D&D General The Resurrection of Mike Mearls Games.

Zaukrie

New Publisher
Yes! That approach makes it easier to zero in on what each character has at stake.
This likely isn't what you meant.....but tying damage to things other than hit points, like smite uses or spell slots or other things would be cool, but likely a death spiral type situation. I think there might be times to make the players really desperate to end things quickly, or to run......and taking away "what" they are might be "fun" once in awhile.
 

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mearls

Hero
This likely isn't what you meant.....but tying damage to things other than hit points, like smite uses or spell slots or other things would be cool, but likely a death spiral type situation. I think there might be times to make the players really desperate to end things quickly, or to run......and taking away "what" they are might be "fun" once in awhile.
I am thinking of a system that works along those lines. A die roll determines how much damage each PC takes, but the characters can cancel out damage by burning resources to represent their efforts.

In play, the DM narrates how tough the fight is and reveals how much damage each character could take. Each character then has the chance to burn resources and reduce the damage. The DM can also use penalties other than damage, depending on the situation. For instance, when fighting a guard patrol as part of a chase scene the die roll might show how much time the PCs risk wasting.
 

A real quick summary:

  • Wild shape is, IME, what makes many people want to play a druid.
  • In practice, it creates a huge pool of extra hit points that makes druids weirdly durable.
  • Wild shape damage also lags at high levels.
  • Because the druid is a full caster, we don't have a big power budget for subclasses.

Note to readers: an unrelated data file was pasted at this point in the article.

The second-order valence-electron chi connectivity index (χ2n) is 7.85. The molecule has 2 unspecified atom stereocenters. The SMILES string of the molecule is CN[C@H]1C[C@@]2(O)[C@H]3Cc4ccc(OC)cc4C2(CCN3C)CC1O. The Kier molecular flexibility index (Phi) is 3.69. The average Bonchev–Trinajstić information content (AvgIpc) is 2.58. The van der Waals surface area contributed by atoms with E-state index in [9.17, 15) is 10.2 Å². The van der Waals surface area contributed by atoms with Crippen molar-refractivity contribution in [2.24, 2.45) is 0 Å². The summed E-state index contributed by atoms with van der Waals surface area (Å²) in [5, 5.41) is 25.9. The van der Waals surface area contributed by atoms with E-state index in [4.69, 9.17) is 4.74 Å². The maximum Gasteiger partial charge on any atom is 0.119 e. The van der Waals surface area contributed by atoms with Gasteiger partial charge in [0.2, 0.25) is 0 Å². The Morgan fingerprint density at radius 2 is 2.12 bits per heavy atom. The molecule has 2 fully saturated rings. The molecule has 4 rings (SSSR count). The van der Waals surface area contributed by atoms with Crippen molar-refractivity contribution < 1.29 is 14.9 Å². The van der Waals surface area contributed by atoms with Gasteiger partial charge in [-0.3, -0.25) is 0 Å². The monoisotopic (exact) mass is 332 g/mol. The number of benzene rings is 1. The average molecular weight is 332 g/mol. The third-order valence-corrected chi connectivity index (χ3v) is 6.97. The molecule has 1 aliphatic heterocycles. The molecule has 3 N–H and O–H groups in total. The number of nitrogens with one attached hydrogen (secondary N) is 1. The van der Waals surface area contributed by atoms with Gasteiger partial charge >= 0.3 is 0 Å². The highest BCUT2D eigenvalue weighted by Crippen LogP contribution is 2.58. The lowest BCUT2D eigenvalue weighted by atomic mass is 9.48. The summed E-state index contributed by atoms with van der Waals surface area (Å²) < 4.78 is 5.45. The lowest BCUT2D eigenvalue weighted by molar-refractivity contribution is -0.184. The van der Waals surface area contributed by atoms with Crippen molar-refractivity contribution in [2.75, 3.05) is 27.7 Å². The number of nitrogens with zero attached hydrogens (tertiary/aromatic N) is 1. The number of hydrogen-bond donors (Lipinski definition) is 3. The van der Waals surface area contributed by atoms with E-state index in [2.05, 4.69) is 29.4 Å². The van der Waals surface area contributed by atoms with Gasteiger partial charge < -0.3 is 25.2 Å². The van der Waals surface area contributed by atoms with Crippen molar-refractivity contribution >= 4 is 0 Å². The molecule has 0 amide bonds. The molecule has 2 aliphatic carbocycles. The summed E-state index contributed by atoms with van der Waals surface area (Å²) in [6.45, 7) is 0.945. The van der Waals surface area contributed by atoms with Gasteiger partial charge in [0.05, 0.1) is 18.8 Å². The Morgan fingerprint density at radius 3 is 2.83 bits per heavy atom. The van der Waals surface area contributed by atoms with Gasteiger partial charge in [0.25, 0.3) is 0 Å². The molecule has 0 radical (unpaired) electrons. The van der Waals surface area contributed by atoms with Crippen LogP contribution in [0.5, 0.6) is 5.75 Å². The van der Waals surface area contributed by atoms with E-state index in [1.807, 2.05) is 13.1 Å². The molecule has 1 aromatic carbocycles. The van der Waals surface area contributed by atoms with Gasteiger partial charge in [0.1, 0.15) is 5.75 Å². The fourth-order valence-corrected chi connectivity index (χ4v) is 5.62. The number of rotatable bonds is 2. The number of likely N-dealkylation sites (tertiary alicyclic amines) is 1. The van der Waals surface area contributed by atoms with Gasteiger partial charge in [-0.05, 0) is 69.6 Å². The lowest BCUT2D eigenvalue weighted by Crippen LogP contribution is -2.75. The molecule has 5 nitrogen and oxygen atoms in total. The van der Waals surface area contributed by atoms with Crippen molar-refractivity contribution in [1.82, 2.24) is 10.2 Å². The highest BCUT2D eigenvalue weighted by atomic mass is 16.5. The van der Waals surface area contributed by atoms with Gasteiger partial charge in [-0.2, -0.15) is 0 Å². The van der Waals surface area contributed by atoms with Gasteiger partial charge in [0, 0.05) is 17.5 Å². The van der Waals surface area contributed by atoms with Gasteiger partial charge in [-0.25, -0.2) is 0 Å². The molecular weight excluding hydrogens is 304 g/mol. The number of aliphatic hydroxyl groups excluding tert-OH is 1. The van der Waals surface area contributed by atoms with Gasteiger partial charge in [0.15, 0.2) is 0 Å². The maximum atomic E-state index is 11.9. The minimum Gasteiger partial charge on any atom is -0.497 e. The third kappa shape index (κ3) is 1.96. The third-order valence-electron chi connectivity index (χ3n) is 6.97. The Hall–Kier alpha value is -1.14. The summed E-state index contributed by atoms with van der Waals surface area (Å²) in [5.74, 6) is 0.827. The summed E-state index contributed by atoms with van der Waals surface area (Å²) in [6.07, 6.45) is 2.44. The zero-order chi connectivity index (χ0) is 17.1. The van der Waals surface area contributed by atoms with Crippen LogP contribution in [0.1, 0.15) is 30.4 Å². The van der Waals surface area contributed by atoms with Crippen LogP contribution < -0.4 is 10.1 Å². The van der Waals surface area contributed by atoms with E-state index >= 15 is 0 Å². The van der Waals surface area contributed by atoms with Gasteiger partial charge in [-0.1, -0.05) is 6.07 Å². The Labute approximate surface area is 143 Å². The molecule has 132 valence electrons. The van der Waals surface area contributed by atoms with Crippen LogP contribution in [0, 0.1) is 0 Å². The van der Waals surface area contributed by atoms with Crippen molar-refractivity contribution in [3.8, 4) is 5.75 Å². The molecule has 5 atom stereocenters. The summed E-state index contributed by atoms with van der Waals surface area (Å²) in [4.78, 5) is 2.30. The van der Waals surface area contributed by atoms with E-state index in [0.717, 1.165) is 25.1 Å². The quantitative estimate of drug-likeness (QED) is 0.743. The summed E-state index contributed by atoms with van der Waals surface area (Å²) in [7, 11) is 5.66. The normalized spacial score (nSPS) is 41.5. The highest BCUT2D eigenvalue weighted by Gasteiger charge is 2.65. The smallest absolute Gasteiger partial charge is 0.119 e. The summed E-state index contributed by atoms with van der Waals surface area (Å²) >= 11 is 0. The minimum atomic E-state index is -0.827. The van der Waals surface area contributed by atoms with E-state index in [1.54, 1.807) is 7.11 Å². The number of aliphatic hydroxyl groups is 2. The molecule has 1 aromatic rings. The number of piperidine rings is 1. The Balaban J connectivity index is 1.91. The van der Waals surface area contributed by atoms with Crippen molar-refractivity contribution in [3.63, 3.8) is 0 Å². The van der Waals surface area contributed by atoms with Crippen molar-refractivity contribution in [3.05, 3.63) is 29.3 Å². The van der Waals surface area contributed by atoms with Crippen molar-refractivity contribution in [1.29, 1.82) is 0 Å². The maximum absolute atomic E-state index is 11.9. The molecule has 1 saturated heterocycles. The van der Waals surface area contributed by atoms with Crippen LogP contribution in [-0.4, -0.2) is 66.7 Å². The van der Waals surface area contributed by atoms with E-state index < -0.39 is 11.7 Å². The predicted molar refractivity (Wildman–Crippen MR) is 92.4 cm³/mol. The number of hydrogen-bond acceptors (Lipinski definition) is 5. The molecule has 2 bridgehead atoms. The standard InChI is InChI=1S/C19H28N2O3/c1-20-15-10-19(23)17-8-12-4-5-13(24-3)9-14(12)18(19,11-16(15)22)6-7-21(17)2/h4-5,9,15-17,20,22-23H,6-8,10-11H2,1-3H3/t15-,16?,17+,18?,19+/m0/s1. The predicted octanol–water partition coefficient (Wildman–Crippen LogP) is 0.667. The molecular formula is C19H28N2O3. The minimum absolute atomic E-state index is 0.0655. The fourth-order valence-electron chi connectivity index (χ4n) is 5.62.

• All of that together means that circle of the moon packs a ton of core functionality that anyone who likes wild shape wants. It makes designing alternatives difficult.

I'm really looking forward to the 2024 refresh of the druid. I know the ranger and monk get a lot of attention, but my experience working on subclasses showed me that the druid is the most difficult class to work with.
I'd agree with almost all of this with a couple of caveats.

I've seen actual excitement round two other existing druid subclasses, one OneD&D Druid subclass and one non-druid subclass that alas doesn't work. The two subclasses are Wildfire and Spores, the OneD&D subclass is Sea, and the one that doesn't work is the Storm Sorcerer - and part of the reason it doesn't work is that sorcerers are two squishy to play like that (and the other part being that sorcerers need to know more spells).

My suggestion: Take druids off the cleric chassis and put them on the warlock chassis. Then give them a range of subclasses (Shapeshifter, Wildfire, Spores, Sea/Storm, and Poison Ivy/plant).

Also make a shifter class in its own right.
 


michaeljpastor

Adventurer
A real quick summary:

  • Wild shape is, IME, what makes many people want to play a druid.
  • In practice, it creates a huge pool of extra hit points that makes druids weirdly durable.
  • Wild shape damage also lags at high levels.
  • Because the druid is a full caster, we don't have a big power budget for subclasses.
  • All of that together means that circle of the moon packs a ton of core functionality that anyone who likes wild shape wants. It makes designing alternatives difficult.

I'm really looking forward to the 2024 refresh of the druid. I know the ranger and monk get a lot of attention, but my experience working on subclasses showed me that the druid is the most difficult class to work with.
I hope so too. Would be nice to see it more decoupled from Wild Shape as the only reason to pick it. I don't have a lot to work with to create my dream subclass of Urban Druid.
 


Zardnaar

Legend
A real quick summary:

  • Wild shape is, IME, what makes many people want to play a druid.
  • In practice, it creates a huge pool of extra hit points that makes druids weirdly durable.
  • Wild shape damage also lags at high levels.
  • Because the druid is a full caster, we don't have a big power budget for subclasses.
  • All of that together means that circle of the moon packs a ton of core functionality that anyone who likes wild shape wants. It makes designing alternatives difficult.

I'm really looking forward to the 2024 refresh of the druid. I know the ranger and monk get a lot of attention, but my experience working on subclasses showed me that the druid is the most difficult class to work with.

Can't disagree to much.

I'm not to worried about wildshape tbh. 5E Druid phb is fine, Star Druid is also good.
 



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